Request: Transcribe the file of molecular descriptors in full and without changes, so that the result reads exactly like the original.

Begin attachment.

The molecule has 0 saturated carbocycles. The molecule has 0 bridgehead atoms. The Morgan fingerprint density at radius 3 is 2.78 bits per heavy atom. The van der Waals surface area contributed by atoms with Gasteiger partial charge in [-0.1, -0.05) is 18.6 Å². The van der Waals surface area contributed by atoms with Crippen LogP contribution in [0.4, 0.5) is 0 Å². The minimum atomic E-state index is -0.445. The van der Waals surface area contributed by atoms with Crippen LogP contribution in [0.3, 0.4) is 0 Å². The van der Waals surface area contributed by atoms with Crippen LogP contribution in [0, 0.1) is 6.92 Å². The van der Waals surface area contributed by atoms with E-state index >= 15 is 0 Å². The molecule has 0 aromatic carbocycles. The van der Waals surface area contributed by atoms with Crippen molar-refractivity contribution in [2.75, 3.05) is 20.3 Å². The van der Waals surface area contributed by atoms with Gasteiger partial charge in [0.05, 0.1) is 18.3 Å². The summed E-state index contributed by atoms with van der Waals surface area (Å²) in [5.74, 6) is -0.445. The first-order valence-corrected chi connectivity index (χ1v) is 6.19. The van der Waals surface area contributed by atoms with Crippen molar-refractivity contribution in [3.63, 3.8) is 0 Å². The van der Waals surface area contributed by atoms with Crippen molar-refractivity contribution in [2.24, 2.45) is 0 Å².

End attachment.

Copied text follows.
The molecule has 0 saturated carbocycles. The molecule has 0 bridgehead atoms. The Morgan fingerprint density at radius 3 is 2.78 bits per heavy atom. The van der Waals surface area contributed by atoms with Gasteiger partial charge in [-0.1, -0.05) is 18.6 Å². The van der Waals surface area contributed by atoms with Crippen LogP contribution in [0.4, 0.5) is 0 Å². The minimum atomic E-state index is -0.445. The van der Waals surface area contributed by atoms with Crippen LogP contribution in [0.3, 0.4) is 0 Å². The van der Waals surface area contributed by atoms with Crippen LogP contribution in [0, 0.1) is 6.92 Å². The van der Waals surface area contributed by atoms with E-state index >= 15 is 0 Å². The molecule has 0 aromatic carbocycles. The van der Waals surface area contributed by atoms with Crippen molar-refractivity contribution in [2.75, 3.05) is 20.3 Å². The van der Waals surface area contributed by atoms with Gasteiger partial charge in [0.05, 0.1) is 18.3 Å². The summed E-state index contributed by atoms with van der Waals surface area (Å²) in [5.74, 6) is -0.445. The first-order valence-corrected chi connectivity index (χ1v) is 6.19. The van der Waals surface area contributed by atoms with Crippen molar-refractivity contribution in [3.63, 3.8) is 0 Å². The van der Waals surface area contributed by atoms with Crippen molar-refractivity contribution in [2.24, 2.45) is 0 Å².